If we look at the gradually visible results and findings of companies that have taken the decision to implement an agile transformation, we can already note two fundamental observations. Individual and collective satisfaction scores rise among employees who practice self-organized collaboration: applying agile rituals, reflecting regularly on their ways of working in retrospectives, giving each other the gift of feedback, and establishing a work culture of mutual respect. The percentage of employees who quit internally decreases as well as the sickness rate, and all in all, it seems as if having fun at work continuously flourishes. Growing self-esteem by self-organization obviously has a positive effect on the culture of cooperation in companies.

But what about the economic side of this development? Does the investment made by corporations pay off in terms of productivity, profitability or efficiency across the entire organization? Does the effect in IT take over the entire company? Does the sales department make more sales and win new customers if it organizes its teamwork with Kanban? Does the accounting department book more favorably if it works on its Sprint backlog weekly? Does the controller have better transparency about costs and investments if she exchanges information with her colleagues in the daily stand-up? Simply put, companies don’t know how because their existing performance analytics are unable to measure the benefits and impact of agility.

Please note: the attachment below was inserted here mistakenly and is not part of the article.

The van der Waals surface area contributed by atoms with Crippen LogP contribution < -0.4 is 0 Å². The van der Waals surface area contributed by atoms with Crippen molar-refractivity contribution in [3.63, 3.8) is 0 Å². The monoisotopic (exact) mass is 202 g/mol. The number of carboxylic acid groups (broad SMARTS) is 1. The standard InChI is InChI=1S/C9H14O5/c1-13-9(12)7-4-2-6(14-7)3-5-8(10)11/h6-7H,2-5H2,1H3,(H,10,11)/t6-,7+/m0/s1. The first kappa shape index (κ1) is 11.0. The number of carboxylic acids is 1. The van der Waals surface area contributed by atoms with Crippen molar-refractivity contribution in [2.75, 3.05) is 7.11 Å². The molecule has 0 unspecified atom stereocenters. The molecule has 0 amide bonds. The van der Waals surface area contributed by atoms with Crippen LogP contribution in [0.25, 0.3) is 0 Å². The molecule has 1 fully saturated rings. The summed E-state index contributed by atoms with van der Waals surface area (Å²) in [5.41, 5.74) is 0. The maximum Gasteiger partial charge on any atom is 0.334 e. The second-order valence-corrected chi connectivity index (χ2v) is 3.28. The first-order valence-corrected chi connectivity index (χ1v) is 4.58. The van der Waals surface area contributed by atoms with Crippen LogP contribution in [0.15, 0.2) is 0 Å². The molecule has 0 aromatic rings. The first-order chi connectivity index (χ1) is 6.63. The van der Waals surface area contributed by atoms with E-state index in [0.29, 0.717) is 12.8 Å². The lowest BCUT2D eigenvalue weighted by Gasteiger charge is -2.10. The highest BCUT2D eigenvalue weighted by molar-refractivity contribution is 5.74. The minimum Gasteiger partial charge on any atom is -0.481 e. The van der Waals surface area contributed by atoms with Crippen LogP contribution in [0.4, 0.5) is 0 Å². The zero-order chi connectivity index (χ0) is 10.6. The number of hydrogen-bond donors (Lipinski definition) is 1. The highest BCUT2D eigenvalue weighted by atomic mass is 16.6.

Blind Spot

We have reached the point that we can call the blind spot, the misunderstanding or the mistaken belief. The described error or trap in thinking is as obvious as it is fatal. Agile cooperation has never pursued the goal of leveraging, achieving or increasing purposive economic effects alone. Agile cooperation has always had the goal of establishing agility as a capability in organizations. Agility is defined as the ability to adapt to unpredictable changes in a dynamic, complex environment. Agile cooperation is simply about being able to deal with high-frequency surprises or even to surprise one’s own environment with innovative ideas, products or services.


The tayloristic, business management-focused requirements and expectations of entrepreneurs and board members will not be fulfilled. It becomes obvious that the dreams and hopes projected on agile working in terms of even greater profitability, productivity and growth were misplaced.